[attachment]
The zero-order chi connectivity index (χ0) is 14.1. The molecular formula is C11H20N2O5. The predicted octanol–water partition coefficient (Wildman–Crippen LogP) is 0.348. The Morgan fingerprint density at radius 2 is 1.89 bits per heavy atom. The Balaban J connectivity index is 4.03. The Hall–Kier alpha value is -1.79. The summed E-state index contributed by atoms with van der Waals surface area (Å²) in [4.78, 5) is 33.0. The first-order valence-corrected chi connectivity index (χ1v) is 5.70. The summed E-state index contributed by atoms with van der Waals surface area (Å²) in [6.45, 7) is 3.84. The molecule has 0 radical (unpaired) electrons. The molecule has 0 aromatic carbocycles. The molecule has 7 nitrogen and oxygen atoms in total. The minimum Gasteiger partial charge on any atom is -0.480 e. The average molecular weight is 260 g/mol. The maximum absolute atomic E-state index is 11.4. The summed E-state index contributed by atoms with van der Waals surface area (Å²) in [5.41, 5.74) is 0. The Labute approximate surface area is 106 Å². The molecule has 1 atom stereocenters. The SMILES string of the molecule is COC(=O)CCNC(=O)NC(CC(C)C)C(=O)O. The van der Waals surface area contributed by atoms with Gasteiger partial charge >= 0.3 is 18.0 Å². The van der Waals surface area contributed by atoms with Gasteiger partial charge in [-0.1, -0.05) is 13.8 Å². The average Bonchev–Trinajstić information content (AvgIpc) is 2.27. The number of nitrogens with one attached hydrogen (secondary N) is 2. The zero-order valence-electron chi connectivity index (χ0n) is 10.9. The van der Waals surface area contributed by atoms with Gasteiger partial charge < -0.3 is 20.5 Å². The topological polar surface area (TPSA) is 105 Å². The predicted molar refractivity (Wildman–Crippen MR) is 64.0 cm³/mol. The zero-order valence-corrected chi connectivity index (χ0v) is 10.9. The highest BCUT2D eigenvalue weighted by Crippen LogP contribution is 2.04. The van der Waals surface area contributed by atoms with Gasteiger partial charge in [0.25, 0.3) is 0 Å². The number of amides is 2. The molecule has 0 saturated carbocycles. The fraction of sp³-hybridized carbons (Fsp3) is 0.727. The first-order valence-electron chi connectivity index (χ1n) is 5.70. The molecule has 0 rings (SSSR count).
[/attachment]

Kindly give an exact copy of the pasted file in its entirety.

The zero-order chi connectivity index (χ0) is 14.1. The molecular formula is C11H20N2O5. The predicted octanol–water partition coefficient (Wildman–Crippen LogP) is 0.348. The Morgan fingerprint density at radius 2 is 1.89 bits per heavy atom. The Balaban J connectivity index is 4.03. The Hall–Kier alpha value is -1.79. The summed E-state index contributed by atoms with van der Waals surface area (Å²) in [4.78, 5) is 33.0. The first-order valence-corrected chi connectivity index (χ1v) is 5.70. The summed E-state index contributed by atoms with van der Waals surface area (Å²) in [6.45, 7) is 3.84. The molecule has 0 radical (unpaired) electrons. The molecule has 0 aromatic carbocycles. The molecule has 7 nitrogen and oxygen atoms in total. The minimum Gasteiger partial charge on any atom is -0.480 e. The average molecular weight is 260 g/mol. The maximum absolute atomic E-state index is 11.4. The summed E-state index contributed by atoms with van der Waals surface area (Å²) in [5.41, 5.74) is 0. The Labute approximate surface area is 106 Å². The molecule has 1 atom stereocenters. The SMILES string of the molecule is COC(=O)CCNC(=O)NC(CC(C)C)C(=O)O. The van der Waals surface area contributed by atoms with Gasteiger partial charge >= 0.3 is 18.0 Å². The van der Waals surface area contributed by atoms with Gasteiger partial charge in [-0.1, -0.05) is 13.8 Å². The average Bonchev–Trinajstić information content (AvgIpc) is 2.27. The number of nitrogens with one attached hydrogen (secondary N) is 2. The zero-order valence-electron chi connectivity index (χ0n) is 10.9. The van der Waals surface area contributed by atoms with Gasteiger partial charge < -0.3 is 20.5 Å². The topological polar surface area (TPSA) is 105 Å². The predicted molar refractivity (Wildman–Crippen MR) is 64.0 cm³/mol. The zero-order valence-corrected chi connectivity index (χ0v) is 10.9. The highest BCUT2D eigenvalue weighted by Crippen LogP contribution is 2.04. The van der Waals surface area contributed by atoms with Gasteiger partial charge in [0.25, 0.3) is 0 Å². The number of amides is 2. The molecule has 0 saturated carbocycles. The fraction of sp³-hybridized carbons (Fsp3) is 0.727. The first-order valence-electron chi connectivity index (χ1n) is 5.70. The molecule has 0 rings (SSSR count).